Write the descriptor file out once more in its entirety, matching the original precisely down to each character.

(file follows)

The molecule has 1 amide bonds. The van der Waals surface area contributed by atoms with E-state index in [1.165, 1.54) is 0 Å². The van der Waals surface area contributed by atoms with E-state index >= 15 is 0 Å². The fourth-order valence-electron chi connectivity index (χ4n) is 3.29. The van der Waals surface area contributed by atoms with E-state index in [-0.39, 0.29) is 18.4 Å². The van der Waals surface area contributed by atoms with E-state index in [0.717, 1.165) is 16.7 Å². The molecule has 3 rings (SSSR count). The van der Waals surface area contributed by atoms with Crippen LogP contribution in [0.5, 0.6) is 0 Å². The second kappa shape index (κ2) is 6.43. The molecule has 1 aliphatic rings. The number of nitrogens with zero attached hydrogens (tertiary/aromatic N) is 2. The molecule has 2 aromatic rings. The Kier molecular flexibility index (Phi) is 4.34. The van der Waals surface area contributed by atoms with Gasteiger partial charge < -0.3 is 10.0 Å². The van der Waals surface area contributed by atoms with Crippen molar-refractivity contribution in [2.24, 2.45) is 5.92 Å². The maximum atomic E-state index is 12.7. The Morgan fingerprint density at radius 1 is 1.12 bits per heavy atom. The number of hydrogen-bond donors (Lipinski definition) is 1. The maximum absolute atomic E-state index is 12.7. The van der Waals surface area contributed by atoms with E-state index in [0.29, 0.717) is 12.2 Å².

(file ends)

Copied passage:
The molecule has 1 amide bonds. The van der Waals surface area contributed by atoms with E-state index in [1.165, 1.54) is 0 Å². The van der Waals surface area contributed by atoms with E-state index >= 15 is 0 Å². The fourth-order valence-electron chi connectivity index (χ4n) is 3.29. The van der Waals surface area contributed by atoms with E-state index in [-0.39, 0.29) is 18.4 Å². The van der Waals surface area contributed by atoms with E-state index in [0.717, 1.165) is 16.7 Å². The molecule has 3 rings (SSSR count). The van der Waals surface area contributed by atoms with Crippen LogP contribution in [0.5, 0.6) is 0 Å². The second kappa shape index (κ2) is 6.43. The molecule has 1 aliphatic rings. The number of nitrogens with zero attached hydrogens (tertiary/aromatic N) is 2. The molecule has 2 aromatic rings. The Kier molecular flexibility index (Phi) is 4.34. The van der Waals surface area contributed by atoms with Gasteiger partial charge < -0.3 is 10.0 Å². The van der Waals surface area contributed by atoms with Crippen molar-refractivity contribution in [2.24, 2.45) is 5.92 Å². The maximum atomic E-state index is 12.7. The Morgan fingerprint density at radius 1 is 1.12 bits per heavy atom. The number of hydrogen-bond donors (Lipinski definition) is 1. The maximum absolute atomic E-state index is 12.7. The van der Waals surface area contributed by atoms with E-state index in [0.29, 0.717) is 12.2 Å².